It started to rain as we got back to the campground. We took showers and did another load of laundry. As we were on the road again tomorrow, It took me an hour to fix the broken closet door. Part of the plastic latch had been torn, so I couldn’t line it up quite right. Where the heck is Kelly! He’s the best fixer!
I stopped at the accuiel to thank Genevieve for all her wonderful help and tremendous patience! She nicely agreed to a picture, quickly fixing her hair. Then I took a picture of that board that I finally understood and now appreciated. I must say I love this park! I don’t love banging the Airstream up it, but if it were paved, it would be a whole different ball game! I love the big beach and I love the way people bring the whole family. Little kids having fun camping in a wonderful spot. Two nights ago as I showered there was a man next to me showering with his young son. Mildly chattering the whole time, it was so cute. Of course I couldn’t understand a word, except the occasional, “Papa”. It sounded much like Diego and his son, Mateo, years ago. The two hikes I will remember as two of the best all time. I would love to come back, pay my dues and fish these incredible lakes in total silence.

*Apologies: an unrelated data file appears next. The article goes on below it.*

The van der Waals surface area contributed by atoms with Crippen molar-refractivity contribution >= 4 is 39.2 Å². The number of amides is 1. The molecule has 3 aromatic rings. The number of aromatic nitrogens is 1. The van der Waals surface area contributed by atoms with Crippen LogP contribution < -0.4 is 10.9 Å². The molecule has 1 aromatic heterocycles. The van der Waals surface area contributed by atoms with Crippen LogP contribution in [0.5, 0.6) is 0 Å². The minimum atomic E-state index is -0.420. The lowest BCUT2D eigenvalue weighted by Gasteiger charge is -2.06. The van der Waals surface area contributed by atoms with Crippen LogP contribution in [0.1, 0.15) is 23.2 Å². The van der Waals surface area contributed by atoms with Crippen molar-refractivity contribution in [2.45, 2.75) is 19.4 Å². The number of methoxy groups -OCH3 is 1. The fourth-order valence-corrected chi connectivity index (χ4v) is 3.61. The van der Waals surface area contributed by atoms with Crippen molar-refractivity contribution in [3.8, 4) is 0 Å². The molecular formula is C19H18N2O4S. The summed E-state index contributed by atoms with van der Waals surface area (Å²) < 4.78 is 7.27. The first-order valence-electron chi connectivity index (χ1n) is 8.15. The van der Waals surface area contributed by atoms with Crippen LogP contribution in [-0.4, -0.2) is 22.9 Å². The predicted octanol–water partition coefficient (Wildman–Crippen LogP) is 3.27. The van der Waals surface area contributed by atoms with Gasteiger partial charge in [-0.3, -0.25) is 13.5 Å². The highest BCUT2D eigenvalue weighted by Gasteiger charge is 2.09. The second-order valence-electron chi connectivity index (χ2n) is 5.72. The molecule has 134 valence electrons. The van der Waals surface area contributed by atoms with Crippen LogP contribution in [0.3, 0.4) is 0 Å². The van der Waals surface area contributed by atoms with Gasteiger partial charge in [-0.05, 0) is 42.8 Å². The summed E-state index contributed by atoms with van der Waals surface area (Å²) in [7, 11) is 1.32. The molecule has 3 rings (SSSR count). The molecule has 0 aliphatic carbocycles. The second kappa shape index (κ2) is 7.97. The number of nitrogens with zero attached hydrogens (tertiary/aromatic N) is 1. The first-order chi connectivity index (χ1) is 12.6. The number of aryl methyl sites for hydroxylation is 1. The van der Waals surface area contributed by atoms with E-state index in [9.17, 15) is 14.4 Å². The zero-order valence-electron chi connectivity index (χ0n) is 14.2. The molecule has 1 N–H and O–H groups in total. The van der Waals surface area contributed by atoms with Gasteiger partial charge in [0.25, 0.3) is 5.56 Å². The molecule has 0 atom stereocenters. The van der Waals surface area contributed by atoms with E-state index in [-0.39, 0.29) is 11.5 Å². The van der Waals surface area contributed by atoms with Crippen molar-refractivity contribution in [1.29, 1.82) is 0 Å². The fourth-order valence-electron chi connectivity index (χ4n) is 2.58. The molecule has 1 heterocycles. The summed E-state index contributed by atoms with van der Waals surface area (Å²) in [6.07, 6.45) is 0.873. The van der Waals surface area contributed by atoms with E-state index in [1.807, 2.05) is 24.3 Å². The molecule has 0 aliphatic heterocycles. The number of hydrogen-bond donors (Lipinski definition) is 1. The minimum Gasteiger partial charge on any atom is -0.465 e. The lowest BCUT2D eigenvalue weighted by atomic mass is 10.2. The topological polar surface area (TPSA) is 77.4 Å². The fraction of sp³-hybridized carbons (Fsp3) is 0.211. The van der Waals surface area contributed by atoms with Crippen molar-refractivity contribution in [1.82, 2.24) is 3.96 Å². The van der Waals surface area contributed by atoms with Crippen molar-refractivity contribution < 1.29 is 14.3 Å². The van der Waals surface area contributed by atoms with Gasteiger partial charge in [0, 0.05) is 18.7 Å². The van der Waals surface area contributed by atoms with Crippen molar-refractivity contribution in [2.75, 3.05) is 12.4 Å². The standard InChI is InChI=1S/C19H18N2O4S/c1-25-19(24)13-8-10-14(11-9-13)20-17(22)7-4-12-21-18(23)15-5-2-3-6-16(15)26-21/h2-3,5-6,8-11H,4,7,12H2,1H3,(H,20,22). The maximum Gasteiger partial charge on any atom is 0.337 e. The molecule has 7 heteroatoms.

I have much greater respect and appreciation of this great park as we began our drive back 42km to the bridge. My strategy was to drive very slowly to minimize bouncing, pulling over several times to let people pass. There was a wave from a van, who was a man with his son, who had translated for me several times. The people in the campground had all been very nice, almost like a club. I stopped several times to take pictures, getting a nice picture of a loon drying its wings. It is hard to get close enough for a picture of them. An hour and a half later we arrived at the bridge. Turning onto the highway, Martha said it was like driving in a Cadillac, but soon enough ran over a huge dip in the road, making me curse.
We drove on to Shawinigan to a campground called Rouillard, where we need to do a lot of laundry, get groceries and charge the batteries. When we opened the trailer door, we found all the dishes smashed on the floor. The closet door latch was broken off. The closet in the bedroom had lost a hinge, and there were more rivets on the floor. Of course the trailer is filthy dirty with dust and sand. I looked for golf tees.